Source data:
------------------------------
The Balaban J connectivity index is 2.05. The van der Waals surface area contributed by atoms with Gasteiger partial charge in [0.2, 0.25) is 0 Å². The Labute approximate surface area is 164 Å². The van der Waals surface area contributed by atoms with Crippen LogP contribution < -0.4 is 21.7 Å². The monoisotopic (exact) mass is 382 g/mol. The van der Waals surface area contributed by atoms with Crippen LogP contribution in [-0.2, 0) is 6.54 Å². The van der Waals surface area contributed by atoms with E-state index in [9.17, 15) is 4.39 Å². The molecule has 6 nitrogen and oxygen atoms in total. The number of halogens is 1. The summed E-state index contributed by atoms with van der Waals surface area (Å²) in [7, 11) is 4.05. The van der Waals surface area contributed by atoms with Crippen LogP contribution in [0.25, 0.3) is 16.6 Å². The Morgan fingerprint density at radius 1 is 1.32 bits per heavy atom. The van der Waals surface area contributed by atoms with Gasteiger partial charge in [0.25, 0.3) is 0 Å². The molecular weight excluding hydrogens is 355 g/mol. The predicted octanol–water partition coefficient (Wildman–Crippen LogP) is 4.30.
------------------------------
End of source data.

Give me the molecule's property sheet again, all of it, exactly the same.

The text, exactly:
The Balaban J connectivity index is 2.05. The van der Waals surface area contributed by atoms with Gasteiger partial charge in [0.2, 0.25) is 0 Å². The Labute approximate surface area is 164 Å². The van der Waals surface area contributed by atoms with Crippen LogP contribution < -0.4 is 21.7 Å². The monoisotopic (exact) mass is 382 g/mol. The van der Waals surface area contributed by atoms with Crippen LogP contribution in [-0.2, 0) is 6.54 Å². The van der Waals surface area contributed by atoms with E-state index in [9.17, 15) is 4.39 Å². The molecule has 6 nitrogen and oxygen atoms in total. The number of halogens is 1. The summed E-state index contributed by atoms with van der Waals surface area (Å²) in [7, 11) is 4.05. The van der Waals surface area contributed by atoms with Crippen LogP contribution in [0.25, 0.3) is 16.6 Å². The Morgan fingerprint density at radius 1 is 1.32 bits per heavy atom. The van der Waals surface area contributed by atoms with Gasteiger partial charge in [0.25, 0.3) is 0 Å². The molecular weight excluding hydrogens is 355 g/mol. The predicted octanol–water partition coefficient (Wildman–Crippen LogP) is 4.30.